BAY VIEW, Wis. — Years ago, people bought most of their food from small neighborhood grocery stores. As big grocery chains emerged, many neighborhood markets closed because they couldn’t compete.
There are still a few small grocery stores left in Wisconsin. G. Groppi Food Market, located in Milwaukee’s Bay View neighborhood, has stood the test of time.
It was opened by the Groppi family in 1913 and bought by John and Anne Nehring in 2003.
Many of the Nehring’s loyal customers go way back to when the Groppis owned the business.
Giovanna Germanotta has shopped at the corner grocery store since 1985. She said she loves how the Nehrings have kept the Groppi tradition intact.
Germanotta said she finds a lot of comfort in her memories of the store from when she was raising her kids.
“There are older families in this neighborhood and younger families are coming in and they need to have this experience –the Groppi family was a big deal in Bay View,” said Germanotta.
Germanotta said it’s not just a food store, it’s an experience involving food and people. The Nehrings added to that community experience by building a wine bar in the back of the store.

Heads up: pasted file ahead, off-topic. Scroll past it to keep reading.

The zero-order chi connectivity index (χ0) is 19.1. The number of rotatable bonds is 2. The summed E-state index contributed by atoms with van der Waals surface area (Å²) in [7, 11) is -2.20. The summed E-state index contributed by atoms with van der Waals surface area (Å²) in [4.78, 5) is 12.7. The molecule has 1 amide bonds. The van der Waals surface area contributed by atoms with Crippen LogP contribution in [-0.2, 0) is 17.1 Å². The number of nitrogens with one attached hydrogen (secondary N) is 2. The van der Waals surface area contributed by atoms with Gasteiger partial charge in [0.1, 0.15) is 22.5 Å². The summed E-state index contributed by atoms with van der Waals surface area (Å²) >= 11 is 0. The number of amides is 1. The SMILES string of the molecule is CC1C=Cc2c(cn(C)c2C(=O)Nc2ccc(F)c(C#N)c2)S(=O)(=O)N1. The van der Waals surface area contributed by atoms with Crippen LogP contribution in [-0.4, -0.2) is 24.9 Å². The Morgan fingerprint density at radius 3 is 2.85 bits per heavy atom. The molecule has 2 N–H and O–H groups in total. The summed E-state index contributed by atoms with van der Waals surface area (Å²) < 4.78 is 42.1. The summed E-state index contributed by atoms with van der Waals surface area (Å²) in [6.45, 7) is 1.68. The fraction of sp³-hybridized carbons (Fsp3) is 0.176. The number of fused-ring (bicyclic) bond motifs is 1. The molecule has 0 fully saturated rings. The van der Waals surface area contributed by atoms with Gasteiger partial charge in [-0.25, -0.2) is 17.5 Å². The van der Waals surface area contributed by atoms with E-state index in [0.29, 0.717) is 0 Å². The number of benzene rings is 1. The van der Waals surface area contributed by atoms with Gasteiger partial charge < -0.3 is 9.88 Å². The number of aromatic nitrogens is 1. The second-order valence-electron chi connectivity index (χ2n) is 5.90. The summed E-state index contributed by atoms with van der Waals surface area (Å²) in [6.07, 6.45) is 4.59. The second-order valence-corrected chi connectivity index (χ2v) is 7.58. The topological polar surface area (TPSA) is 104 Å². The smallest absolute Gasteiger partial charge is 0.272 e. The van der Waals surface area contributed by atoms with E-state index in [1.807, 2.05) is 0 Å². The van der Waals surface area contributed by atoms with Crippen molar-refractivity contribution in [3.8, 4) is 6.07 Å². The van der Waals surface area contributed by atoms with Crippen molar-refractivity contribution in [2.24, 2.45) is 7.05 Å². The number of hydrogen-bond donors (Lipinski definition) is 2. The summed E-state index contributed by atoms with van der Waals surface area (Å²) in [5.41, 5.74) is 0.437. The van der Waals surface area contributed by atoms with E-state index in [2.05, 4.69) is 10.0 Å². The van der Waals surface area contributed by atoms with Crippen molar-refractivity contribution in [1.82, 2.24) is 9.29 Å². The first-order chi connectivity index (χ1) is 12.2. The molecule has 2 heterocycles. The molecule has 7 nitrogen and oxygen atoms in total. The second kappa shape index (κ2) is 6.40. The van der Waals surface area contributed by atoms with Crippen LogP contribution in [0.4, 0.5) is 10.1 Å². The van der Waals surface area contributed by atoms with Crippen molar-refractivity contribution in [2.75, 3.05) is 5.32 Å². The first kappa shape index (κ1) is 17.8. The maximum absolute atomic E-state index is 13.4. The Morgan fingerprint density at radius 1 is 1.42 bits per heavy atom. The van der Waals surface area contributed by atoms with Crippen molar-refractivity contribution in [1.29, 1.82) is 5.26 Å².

“It is sort of a social event when they (customers) come here, they know they can go sit at the bar if they want to have a glass of wine. It’s a nice way to relax at the end of the day, so I think that’s another nice thing that you don’t see in a lot of grocery stores nowadays,” said Anne Finch-Nehring, co-owner of G.Groppi Market.
Nehring said the neighborhood has embraced the store’s new additions. But still, the heart of the market will always be rooted in the Groppi Legacy.
The Nehrings said they focus on old fashioned business values. That includes simple things, like knowing regular customers by name, offering fresh homemade items, and selling specialty products that most big box stores don’t have.
“We can’t compete with the big box stores on the price of paper towels or anything like that, so we try and find really unique items that people can’t get from the other stores. We are constantly looking into finding that type of thing that will excite people energize them to come in and shop with us,” Nehring said.